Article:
If semi retirement is on the cards, it’s important to consider the following:

1. Social Security Benefits

Anyone who begins receiving Social Security benefits prior to reaching full retirement age, keeps working, and earns more than the exempt maximum ($18,960 in 2021 and $19,560 in 2022) will have their monthly payments cut in half for every additional $2 earned until they reach full retirement age. Their payments would be lowered by $1 for every $3 over a cap of $50,520 in 2021 and $51,960 in 2022 in the year they reach full retirement age. However, when they reach full retirement age, they would receive credit for that money again.

2. Choosing Healthcare Plans

A healthcare plan offered by an employer may also be an alternative for retirees who are qualified for Medicare but are still employed. Delaying Medicare Parts B and D may make sense depending on the strategy. Medicare Part B subscribers will pay a regular monthly premium of $170.10 in 2022, an increase of $21.60 from the $148.50 in 2021. The annual deductible will rise by $30 to $233 in 2022 from $203 in 2021. Enrolling in Medicare Part A shouldn’t be difficult because it’s generally free for everyone.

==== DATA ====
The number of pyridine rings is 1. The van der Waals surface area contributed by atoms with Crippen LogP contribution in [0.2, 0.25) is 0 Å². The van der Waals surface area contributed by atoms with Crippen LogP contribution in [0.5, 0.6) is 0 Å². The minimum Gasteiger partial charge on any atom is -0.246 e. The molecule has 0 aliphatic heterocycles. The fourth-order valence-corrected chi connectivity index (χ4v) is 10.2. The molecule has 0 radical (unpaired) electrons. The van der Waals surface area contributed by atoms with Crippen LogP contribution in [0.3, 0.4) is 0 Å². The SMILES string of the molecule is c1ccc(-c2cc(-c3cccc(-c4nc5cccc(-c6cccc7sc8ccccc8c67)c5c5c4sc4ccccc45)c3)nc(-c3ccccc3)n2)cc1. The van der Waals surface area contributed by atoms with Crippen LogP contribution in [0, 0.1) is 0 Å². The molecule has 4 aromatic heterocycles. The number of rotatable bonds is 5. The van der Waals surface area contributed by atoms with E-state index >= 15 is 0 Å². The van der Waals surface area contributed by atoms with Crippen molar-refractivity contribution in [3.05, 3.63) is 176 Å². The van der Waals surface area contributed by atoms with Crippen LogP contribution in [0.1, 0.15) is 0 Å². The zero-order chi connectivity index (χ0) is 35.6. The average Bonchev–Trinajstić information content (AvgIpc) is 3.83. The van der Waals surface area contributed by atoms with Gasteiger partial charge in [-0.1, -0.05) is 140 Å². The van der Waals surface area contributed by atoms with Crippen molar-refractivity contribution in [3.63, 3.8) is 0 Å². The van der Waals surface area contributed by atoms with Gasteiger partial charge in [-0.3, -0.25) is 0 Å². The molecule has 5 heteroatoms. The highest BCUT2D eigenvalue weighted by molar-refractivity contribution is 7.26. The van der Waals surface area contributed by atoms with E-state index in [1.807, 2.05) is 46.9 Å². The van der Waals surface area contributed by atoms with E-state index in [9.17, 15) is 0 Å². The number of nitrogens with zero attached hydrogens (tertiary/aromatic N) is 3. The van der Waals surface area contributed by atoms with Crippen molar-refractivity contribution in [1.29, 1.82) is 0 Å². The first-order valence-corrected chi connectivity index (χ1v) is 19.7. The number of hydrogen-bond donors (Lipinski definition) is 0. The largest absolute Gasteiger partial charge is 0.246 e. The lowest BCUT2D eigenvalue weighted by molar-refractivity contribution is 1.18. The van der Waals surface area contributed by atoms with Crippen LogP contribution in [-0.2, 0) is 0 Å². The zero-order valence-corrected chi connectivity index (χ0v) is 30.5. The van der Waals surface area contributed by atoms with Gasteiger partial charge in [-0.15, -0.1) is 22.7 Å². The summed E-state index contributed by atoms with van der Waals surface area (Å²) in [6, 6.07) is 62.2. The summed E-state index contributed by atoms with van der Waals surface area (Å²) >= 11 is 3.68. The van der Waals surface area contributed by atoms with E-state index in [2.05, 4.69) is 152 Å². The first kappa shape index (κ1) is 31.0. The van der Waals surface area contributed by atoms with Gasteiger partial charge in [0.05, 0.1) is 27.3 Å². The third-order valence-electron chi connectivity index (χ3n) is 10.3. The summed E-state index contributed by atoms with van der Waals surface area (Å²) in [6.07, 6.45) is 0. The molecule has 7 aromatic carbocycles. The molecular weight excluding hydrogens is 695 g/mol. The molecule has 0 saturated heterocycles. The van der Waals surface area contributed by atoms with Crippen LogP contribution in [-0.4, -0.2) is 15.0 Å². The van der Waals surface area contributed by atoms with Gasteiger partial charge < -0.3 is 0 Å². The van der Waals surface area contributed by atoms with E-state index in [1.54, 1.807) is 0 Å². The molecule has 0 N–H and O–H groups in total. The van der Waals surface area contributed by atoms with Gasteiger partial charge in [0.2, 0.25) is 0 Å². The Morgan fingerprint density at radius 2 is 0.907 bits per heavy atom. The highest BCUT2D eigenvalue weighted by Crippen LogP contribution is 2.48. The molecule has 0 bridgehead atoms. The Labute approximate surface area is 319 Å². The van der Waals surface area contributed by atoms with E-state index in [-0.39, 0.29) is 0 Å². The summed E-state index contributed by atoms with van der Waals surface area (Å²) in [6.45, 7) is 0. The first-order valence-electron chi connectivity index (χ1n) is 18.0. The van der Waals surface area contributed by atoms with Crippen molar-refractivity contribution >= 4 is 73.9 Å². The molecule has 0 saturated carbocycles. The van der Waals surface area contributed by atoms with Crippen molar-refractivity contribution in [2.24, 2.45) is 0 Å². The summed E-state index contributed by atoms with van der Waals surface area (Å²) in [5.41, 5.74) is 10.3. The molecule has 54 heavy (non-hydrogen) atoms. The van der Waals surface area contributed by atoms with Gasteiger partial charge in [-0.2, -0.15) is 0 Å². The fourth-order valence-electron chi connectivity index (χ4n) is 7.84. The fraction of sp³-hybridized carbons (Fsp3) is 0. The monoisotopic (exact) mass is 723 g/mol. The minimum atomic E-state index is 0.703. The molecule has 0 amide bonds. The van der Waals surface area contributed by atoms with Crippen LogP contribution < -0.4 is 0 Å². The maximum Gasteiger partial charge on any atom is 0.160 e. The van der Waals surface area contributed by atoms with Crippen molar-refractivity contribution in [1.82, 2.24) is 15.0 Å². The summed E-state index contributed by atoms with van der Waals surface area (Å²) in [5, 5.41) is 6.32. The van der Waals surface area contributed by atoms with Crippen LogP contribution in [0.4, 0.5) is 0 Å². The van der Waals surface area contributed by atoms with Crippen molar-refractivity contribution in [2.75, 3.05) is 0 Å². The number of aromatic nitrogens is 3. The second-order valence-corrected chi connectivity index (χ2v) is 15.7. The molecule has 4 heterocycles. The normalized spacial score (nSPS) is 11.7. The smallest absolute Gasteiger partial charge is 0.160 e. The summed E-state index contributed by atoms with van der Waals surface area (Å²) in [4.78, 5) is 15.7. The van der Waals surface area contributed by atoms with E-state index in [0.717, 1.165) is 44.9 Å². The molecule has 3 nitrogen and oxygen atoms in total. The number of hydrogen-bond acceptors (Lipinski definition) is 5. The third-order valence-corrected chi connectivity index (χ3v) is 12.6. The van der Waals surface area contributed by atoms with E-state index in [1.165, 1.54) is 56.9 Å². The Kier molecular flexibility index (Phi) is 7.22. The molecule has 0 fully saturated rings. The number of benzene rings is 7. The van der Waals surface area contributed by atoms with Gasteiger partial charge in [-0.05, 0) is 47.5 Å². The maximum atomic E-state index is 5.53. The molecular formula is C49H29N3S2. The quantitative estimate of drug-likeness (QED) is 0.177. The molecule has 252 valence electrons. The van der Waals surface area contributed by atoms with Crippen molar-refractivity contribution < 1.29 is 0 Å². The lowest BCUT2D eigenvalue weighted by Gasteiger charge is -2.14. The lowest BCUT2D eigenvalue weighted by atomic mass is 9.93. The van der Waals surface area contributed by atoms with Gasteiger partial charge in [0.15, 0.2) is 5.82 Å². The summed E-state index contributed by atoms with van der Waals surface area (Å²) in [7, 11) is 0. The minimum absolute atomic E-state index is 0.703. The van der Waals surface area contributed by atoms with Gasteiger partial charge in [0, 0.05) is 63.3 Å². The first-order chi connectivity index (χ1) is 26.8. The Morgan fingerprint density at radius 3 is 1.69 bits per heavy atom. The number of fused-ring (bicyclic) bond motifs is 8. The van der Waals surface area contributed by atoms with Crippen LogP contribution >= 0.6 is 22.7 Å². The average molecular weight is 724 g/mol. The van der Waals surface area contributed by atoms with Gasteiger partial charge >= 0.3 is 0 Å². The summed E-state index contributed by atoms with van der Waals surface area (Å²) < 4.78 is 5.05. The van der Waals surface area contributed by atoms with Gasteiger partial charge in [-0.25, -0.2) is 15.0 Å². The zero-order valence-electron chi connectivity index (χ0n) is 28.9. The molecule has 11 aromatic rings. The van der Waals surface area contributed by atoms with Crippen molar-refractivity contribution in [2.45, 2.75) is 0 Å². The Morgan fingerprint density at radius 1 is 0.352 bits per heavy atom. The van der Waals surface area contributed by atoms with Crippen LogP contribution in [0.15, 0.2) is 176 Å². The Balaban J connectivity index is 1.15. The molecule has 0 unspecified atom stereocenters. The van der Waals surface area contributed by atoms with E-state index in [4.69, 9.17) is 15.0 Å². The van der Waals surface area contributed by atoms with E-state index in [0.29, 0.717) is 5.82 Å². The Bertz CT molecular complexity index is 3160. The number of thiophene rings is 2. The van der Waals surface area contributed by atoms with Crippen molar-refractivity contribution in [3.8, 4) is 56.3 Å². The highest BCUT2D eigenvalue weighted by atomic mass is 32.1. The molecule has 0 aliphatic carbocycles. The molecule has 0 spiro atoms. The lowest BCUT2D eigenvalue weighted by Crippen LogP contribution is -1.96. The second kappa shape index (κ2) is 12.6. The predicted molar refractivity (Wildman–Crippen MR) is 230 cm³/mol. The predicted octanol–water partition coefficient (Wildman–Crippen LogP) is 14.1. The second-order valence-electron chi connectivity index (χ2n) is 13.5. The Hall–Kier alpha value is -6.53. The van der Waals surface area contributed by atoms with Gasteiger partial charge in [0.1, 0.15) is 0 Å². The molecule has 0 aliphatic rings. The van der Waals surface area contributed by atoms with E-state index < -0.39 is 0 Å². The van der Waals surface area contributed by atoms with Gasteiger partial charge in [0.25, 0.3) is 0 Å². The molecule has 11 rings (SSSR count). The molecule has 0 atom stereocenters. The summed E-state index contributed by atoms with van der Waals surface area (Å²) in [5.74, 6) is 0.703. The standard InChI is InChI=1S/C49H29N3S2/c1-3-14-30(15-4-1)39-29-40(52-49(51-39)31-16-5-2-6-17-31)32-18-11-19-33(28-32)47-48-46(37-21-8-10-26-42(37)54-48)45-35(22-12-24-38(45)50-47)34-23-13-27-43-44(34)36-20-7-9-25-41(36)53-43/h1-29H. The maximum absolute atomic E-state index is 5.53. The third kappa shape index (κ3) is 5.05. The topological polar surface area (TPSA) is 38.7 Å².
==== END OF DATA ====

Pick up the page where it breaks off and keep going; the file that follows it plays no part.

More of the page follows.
3. The Effect on Income Tax

Some people’s combination of retirement income and part-time income places them in a higher tax bracket. The simplest way to get out of that trap is to change your working hours or 401(k) withdrawals.

When you’re in your 50s and 60s, semi-retirement is a fantastic idea for some. Even though you can’t work indefinitely, there are many physical, psychological, and financial advantages to working part-time while your health permits. The monetary reward is tremendous if your nest egg isn’t quite adequate, and a part-time work pushes you to remain active and interact with new people. When you are no longer able to work, there will still be plenty of time for a full retirement.